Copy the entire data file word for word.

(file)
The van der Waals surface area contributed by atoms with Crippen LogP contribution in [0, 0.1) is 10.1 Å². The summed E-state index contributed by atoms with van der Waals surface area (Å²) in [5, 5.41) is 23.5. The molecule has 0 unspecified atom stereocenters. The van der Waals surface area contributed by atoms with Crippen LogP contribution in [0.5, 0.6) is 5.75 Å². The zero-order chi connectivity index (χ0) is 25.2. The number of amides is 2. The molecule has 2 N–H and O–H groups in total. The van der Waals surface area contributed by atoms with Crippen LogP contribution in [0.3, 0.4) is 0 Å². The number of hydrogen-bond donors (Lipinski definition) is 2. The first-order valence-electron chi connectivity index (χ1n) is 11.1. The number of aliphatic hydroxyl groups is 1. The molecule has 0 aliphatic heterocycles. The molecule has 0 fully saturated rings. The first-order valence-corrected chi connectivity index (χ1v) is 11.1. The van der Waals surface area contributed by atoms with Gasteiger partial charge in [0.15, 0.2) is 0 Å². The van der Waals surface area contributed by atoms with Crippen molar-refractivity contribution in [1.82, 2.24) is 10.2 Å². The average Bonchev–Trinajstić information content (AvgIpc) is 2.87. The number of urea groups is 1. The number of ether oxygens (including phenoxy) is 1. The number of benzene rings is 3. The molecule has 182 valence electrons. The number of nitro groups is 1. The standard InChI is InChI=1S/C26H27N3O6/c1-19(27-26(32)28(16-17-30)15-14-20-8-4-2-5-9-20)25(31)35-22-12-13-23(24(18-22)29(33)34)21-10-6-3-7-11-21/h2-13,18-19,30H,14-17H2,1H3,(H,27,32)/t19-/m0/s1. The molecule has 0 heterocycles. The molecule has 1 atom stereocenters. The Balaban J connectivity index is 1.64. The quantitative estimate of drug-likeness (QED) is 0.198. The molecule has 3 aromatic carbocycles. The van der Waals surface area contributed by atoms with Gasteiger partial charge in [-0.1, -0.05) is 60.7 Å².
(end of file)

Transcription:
The van der Waals surface area contributed by atoms with Crippen LogP contribution in [0, 0.1) is 10.1 Å². The summed E-state index contributed by atoms with van der Waals surface area (Å²) in [5, 5.41) is 23.5. The molecule has 0 unspecified atom stereocenters. The van der Waals surface area contributed by atoms with Crippen LogP contribution in [0.5, 0.6) is 5.75 Å². The zero-order chi connectivity index (χ0) is 25.2. The number of amides is 2. The molecule has 2 N–H and O–H groups in total. The van der Waals surface area contributed by atoms with Crippen LogP contribution in [0.3, 0.4) is 0 Å². The number of hydrogen-bond donors (Lipinski definition) is 2. The first-order valence-electron chi connectivity index (χ1n) is 11.1. The number of aliphatic hydroxyl groups is 1. The molecule has 0 aliphatic heterocycles. The molecule has 0 fully saturated rings. The first-order valence-corrected chi connectivity index (χ1v) is 11.1. The van der Waals surface area contributed by atoms with Gasteiger partial charge in [0.15, 0.2) is 0 Å². The van der Waals surface area contributed by atoms with Crippen molar-refractivity contribution in [1.82, 2.24) is 10.2 Å². The average Bonchev–Trinajstić information content (AvgIpc) is 2.87. The number of urea groups is 1. The number of ether oxygens (including phenoxy) is 1. The number of benzene rings is 3. The molecule has 182 valence electrons. The number of nitro groups is 1. The standard InChI is InChI=1S/C26H27N3O6/c1-19(27-26(32)28(16-17-30)15-14-20-8-4-2-5-9-20)25(31)35-22-12-13-23(24(18-22)29(33)34)21-10-6-3-7-11-21/h2-13,18-19,30H,14-17H2,1H3,(H,27,32)/t19-/m0/s1. The molecule has 0 heterocycles. The molecule has 1 atom stereocenters. The Balaban J connectivity index is 1.64. The quantitative estimate of drug-likeness (QED) is 0.198. The molecule has 3 aromatic carbocycles. The van der Waals surface area contributed by atoms with Gasteiger partial charge in [-0.1, -0.05) is 60.7 Å².